Geothermal energy could be off-ramp for Texas oil

by Saul Elbein - 01/24/23 thehill.com

USTIN, Texas — Four years of drilling for energy deep underground would be enough to build Texas a carbon-free state electric grid, a new study by an alliance of state universities has found. 

The state’s flagship universities — including the University of Texas at Austin, Rice University and Texas A&M University — collaborated with the International Energy Agency to produce the landmark report.  

It depicts the Texas geothermal industry as a potential partner to the state’s enormous oil and gas sector — or an ultimate escape hatch.  

In the best case, the industry represents “an accelerating trend” that could replicate — or surpass — the fracking boom, said Jamie Beard of the Texas Geothermal Entrepreneurship Organization at the University of Texas.

“Instead of aiming for a 2050 moonshot that we have to achieve some scientific breakthrough for — geothermal is deployable now,” Beard said. “We can be building power plants now.”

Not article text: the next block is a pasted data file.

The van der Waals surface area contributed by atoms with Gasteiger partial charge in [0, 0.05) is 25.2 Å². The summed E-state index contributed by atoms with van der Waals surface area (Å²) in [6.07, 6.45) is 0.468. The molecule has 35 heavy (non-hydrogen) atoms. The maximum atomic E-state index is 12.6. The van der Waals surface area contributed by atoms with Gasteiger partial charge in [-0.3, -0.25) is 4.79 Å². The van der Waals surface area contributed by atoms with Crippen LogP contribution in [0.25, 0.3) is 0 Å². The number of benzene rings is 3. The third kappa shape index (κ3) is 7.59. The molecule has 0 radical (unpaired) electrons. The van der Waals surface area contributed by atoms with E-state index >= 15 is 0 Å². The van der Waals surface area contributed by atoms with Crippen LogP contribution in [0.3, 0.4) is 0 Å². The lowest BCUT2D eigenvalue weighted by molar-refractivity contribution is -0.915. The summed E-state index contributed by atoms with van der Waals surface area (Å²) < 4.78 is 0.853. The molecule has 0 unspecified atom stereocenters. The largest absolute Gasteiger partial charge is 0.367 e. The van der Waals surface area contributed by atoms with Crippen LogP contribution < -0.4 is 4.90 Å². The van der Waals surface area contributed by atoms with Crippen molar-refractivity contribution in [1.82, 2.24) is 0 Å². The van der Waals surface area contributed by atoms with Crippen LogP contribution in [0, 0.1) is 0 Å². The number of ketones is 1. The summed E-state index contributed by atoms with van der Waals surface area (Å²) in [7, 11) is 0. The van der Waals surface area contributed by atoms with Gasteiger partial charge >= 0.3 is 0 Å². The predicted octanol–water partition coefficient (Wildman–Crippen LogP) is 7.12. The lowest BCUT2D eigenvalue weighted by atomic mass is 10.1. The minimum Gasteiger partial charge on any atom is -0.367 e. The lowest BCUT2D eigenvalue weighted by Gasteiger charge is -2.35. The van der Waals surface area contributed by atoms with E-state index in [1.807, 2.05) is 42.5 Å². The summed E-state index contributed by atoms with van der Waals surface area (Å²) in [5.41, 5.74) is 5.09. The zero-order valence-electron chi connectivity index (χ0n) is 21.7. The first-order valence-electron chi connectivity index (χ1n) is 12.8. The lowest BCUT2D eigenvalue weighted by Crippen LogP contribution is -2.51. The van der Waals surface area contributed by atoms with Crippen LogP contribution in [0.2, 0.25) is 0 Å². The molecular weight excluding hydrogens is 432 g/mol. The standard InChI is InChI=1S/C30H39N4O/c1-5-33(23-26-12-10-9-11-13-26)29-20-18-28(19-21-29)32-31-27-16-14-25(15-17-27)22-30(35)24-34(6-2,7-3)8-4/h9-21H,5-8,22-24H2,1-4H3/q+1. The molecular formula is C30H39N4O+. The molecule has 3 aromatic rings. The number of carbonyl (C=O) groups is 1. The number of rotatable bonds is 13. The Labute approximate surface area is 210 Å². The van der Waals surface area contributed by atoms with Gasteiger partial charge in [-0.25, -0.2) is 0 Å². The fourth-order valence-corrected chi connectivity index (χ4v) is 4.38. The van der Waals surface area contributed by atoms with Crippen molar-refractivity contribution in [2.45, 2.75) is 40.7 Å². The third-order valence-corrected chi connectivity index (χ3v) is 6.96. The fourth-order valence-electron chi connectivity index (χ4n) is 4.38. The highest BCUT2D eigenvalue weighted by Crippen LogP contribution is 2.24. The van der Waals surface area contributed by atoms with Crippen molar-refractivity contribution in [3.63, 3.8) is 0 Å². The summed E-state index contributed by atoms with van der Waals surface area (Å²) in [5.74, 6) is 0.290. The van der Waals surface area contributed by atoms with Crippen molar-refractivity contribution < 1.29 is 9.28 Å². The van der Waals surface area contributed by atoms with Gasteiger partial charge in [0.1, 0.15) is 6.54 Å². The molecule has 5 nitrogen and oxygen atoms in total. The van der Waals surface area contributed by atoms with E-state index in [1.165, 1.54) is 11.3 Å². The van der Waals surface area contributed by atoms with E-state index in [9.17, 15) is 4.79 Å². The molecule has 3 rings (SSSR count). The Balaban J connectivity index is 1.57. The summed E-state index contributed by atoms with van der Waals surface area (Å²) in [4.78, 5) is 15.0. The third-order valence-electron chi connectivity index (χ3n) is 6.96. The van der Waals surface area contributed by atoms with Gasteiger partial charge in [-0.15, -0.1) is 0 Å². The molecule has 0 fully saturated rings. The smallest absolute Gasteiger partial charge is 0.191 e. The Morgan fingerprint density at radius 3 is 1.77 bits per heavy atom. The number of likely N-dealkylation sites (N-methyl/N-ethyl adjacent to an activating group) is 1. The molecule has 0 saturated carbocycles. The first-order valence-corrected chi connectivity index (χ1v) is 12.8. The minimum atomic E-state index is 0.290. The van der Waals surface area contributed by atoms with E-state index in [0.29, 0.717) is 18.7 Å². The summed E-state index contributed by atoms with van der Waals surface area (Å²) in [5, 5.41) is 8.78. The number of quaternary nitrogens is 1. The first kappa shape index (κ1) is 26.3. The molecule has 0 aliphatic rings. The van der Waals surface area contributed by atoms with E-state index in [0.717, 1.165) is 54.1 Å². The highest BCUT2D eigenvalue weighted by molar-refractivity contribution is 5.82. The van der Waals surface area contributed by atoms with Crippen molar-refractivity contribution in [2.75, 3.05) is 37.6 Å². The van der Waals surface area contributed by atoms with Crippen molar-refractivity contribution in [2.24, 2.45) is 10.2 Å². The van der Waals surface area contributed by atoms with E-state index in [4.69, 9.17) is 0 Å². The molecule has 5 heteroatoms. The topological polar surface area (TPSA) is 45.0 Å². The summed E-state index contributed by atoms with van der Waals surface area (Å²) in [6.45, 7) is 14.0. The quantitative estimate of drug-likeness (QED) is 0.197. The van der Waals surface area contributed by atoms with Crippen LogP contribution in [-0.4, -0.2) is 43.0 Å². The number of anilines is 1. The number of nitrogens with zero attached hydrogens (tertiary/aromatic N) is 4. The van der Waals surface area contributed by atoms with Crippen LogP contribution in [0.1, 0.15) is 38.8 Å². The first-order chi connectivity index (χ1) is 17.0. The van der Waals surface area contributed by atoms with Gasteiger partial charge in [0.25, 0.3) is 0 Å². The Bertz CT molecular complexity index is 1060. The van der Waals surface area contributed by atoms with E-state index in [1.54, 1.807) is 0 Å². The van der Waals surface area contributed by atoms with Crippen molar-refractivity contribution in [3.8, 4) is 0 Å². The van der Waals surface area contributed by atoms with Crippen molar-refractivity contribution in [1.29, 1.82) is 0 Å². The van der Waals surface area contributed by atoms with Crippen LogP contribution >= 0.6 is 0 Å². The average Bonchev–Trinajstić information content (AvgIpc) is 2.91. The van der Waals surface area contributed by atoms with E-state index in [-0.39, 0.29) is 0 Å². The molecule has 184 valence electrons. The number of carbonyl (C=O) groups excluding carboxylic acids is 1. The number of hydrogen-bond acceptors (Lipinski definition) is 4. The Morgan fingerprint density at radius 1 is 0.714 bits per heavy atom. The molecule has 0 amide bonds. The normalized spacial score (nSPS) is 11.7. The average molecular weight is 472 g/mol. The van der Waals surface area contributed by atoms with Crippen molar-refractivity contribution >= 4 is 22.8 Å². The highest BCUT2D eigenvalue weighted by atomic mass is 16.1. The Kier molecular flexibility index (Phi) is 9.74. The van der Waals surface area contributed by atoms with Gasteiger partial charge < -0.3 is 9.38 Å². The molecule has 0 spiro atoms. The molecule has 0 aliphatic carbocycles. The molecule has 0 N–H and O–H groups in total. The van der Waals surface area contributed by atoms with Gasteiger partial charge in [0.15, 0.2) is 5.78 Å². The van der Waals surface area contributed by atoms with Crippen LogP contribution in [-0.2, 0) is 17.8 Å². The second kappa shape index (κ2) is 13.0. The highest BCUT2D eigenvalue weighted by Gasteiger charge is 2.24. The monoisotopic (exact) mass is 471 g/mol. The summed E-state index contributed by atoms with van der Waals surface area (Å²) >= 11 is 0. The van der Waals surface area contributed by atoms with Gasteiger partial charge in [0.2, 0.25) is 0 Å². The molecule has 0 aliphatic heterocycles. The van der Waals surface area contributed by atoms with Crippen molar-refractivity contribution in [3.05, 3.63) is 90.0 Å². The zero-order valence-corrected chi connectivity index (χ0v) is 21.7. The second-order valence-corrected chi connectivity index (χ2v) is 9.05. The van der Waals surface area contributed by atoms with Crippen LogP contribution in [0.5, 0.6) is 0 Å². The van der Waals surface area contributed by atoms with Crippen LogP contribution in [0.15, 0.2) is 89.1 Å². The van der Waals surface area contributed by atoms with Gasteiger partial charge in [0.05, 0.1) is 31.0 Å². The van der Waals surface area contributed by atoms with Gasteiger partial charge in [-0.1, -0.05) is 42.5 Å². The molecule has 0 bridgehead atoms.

The authors stressed that the geothermal, oil and gas industries all rely on the same fundamental skillset — interpreting Texas’s unique geology to find valuable underground liquids.  

In this case, however, the liquid in question had long been seen as a waste product: superheated water released as drillers sought oil and gas.   

About “44 terawatts of energy flow continually out of the earth and into space,” said Ken Wisan, an economic geologist at the University of Texas.